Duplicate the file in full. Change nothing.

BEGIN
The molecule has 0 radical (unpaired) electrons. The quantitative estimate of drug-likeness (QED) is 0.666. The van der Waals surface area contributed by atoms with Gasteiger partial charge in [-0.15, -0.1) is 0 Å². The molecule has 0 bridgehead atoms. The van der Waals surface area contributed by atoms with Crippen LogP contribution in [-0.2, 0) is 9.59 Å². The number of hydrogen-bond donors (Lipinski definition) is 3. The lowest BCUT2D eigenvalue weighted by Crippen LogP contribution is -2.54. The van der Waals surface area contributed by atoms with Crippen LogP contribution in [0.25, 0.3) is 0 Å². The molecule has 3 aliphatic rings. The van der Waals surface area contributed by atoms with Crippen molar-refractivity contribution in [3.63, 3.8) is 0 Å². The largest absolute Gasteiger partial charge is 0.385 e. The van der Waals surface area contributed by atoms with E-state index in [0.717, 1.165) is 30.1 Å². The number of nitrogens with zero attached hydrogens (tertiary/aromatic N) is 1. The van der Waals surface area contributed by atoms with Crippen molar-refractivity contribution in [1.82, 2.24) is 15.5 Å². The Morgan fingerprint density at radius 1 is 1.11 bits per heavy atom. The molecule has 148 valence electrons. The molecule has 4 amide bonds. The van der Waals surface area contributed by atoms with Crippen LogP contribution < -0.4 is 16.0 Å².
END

The molecule has 0 radical (unpaired) electrons. The quantitative estimate of drug-likeness (QED) is 0.666. The van der Waals surface area contributed by atoms with Gasteiger partial charge in [-0.15, -0.1) is 0 Å². The molecule has 0 bridgehead atoms. The van der Waals surface area contributed by atoms with Crippen LogP contribution in [-0.2, 0) is 9.59 Å². The number of hydrogen-bond donors (Lipinski definition) is 3. The lowest BCUT2D eigenvalue weighted by Crippen LogP contribution is -2.54. The van der Waals surface area contributed by atoms with Crippen LogP contribution in [0.25, 0.3) is 0 Å². The molecule has 3 aliphatic rings. The van der Waals surface area contributed by atoms with Crippen molar-refractivity contribution in [3.63, 3.8) is 0 Å². The largest absolute Gasteiger partial charge is 0.385 e. The van der Waals surface area contributed by atoms with E-state index in [0.717, 1.165) is 30.1 Å². The number of nitrogens with zero attached hydrogens (tertiary/aromatic N) is 1. The van der Waals surface area contributed by atoms with Crippen molar-refractivity contribution in [1.82, 2.24) is 15.5 Å². The Morgan fingerprint density at radius 1 is 1.11 bits per heavy atom. The molecule has 148 valence electrons. The molecule has 4 amide bonds. The van der Waals surface area contributed by atoms with Crippen LogP contribution < -0.4 is 16.0 Å².